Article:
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§ Drag-and-drop RTFM... no dice.

Either I need a better collection of books, or I have a habit of hitting weird problems.

I've been experimenting with drag-and-drop between an application and the Windows shell, and managed to get virtual objects dragging to the shell working without too much trouble. However, the opposite direction -- dragging from the shell to the application -- is refusing to work. I've been trying to accept the CFSTR_FILEDESCRIPTOR / CFSTR_FILECONTENTS pair of formats, and was scratching my head trying to figure out why IDataObject::QueryGetData() kept succeeding, but IDataObject::GetData() with the same format request kept failing. As usual, the Platform SDK documentation has shown to be a bit less than truthful and I've had to fill in bits from more reputable sources (i.e. The Old New Thing) and then just plain experimentation.

The first case that was giving me problems was the plain file drop case, until I figured out two things. The first was that I was looking for the wrong clipboard format; straight file drops use CF_HDROP and a list of filenames instead of the descriptor/contents pairing. OK, fair enough. What took me longer to figure out was why QueryGetData() was "succeeding": it was actually returning S_FALSE instead of an error code for unsupported formats. This makes sense, except that it's not documented behavior. I have a habit of using the SUCCEEDED() macro for HRESULT values instead of comparing against S_OK under the belief that that is the more correct behavior, but after getting burnt multiple times I'm beginning to wonder if the other way is safer.

The second and uglier case was the virtual-to-virtual case, specifically dragging from a .zip file. In this case there is no direct file on disk, so the shell extension handling .zip files passes the data through a channel instead. The CFSTR_FILEDESCRIPTOR format tells you the metadata for the files, and the CFSTR_FILECONTENTS format is used to extract the actual files. However, the docs don't mention anywhere that there are both narrow and wide versions of the former (CFSTR_FILEDESCRIPTORA/CFSTR_FILEDESCRIPTORW) and the OS apparently does not support both or convert between them automatically. This means that if you just use CFSTR_FILEDESCRIPTOR as recommended you will actually get different behavior depending on whether you compile as Unicode or MBCS. On Windows 7 x64, I'm only seeing the request for the wide version succeeding, and although I can't test it, I suspect that with some other programs or possibly on Windows 9x I would only see the narrow format available. The best conclusion I can draw from this is that the procedure in the Platform SDK docs for handling this format in a drop target is fatally incomplete and you actually have to support both formats. What a mess!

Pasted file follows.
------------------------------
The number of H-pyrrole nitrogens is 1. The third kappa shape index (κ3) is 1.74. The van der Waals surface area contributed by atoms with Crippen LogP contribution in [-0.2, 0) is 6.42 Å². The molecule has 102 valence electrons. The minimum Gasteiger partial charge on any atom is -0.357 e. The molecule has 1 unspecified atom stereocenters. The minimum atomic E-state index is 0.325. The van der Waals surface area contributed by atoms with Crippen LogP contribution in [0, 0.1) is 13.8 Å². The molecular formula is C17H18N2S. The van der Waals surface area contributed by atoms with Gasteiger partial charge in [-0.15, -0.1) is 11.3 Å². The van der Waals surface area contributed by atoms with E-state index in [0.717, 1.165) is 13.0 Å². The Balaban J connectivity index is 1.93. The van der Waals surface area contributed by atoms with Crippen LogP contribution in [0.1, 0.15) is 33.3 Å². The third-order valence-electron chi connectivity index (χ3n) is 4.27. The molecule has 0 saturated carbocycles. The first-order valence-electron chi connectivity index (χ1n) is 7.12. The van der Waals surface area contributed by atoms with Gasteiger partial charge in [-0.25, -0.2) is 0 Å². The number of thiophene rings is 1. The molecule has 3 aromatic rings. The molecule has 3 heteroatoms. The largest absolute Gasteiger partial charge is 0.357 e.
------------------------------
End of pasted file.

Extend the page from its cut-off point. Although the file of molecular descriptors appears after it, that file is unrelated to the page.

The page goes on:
Anyone dealt with implementing drag-and-drop file targets before? I'd love to hear if what I've said above is correct.

Comments

Comments posted:


Yes, you have to support both formats. It's not even a given that on Windows 7 you'll always get the wide formats - you will from Explorer, but other apps may only support the narrow format.

jon (link) - 01 01 11 - 18:41


Thanks for the confirmation. I guess I should have saved some of those "Guaranteed Not To Work" stickers from Weird Stuff Warehouse so I could stick them on parts of MSDN.

Phaeron - 01 01 11 - 18:58


Off topic, you might want to update your latest version on the top left of the page.

evropej - 06 01 11 - 15:28


Indeed, if I remember well the SUCCEEDED just tells you the API didn't fail to return a result. You should check for S_OK

George Birbilis (link) - 07 01 11 - 01:12


> Indeed, if I remember well the SUCCEEDED just tells you the API didn't fail to return a result. You should check for S_OK

This is counter to the advice given by Microsoft's COM documentation.

http://msdn.microsoft.com/en-us/library/..

"All of the constants with the prefix "E_" are error codes. The constants S_OK and S_FALSE are both success codes. Probably 99% of COM methods return S_OK when they succeed; but do not let this fact mislead you. A method might return other success codes, so always test for errors by using the SUCCEEDED or FAILED macro."

It goes on to say:

"The success code S_FALSE deserves mention. Some methods use S_FALSE to mean, roughly, a negative condition that is not a failure. It can also indicate a "no-op"—the method succeeded, but had no effect. For example, the CoInitializeEx function returns S_FALSE if you call it a second time from the same thread. If you need to differentiate between S_OK and S_FALSE in your code, you should test the value directly, but still use FAILED or SUCCEEDED to handle the remaining cases, as shown in the following example code."

Basically, this comes down to appropriate uses of non-S_OK success return values. At the very least, it seems that returning S_FALSE as an undocumented return code when it does not accompany the same returned data as S_OK is questionable implementation.

Phaeron - 07 01 11 - 16:46

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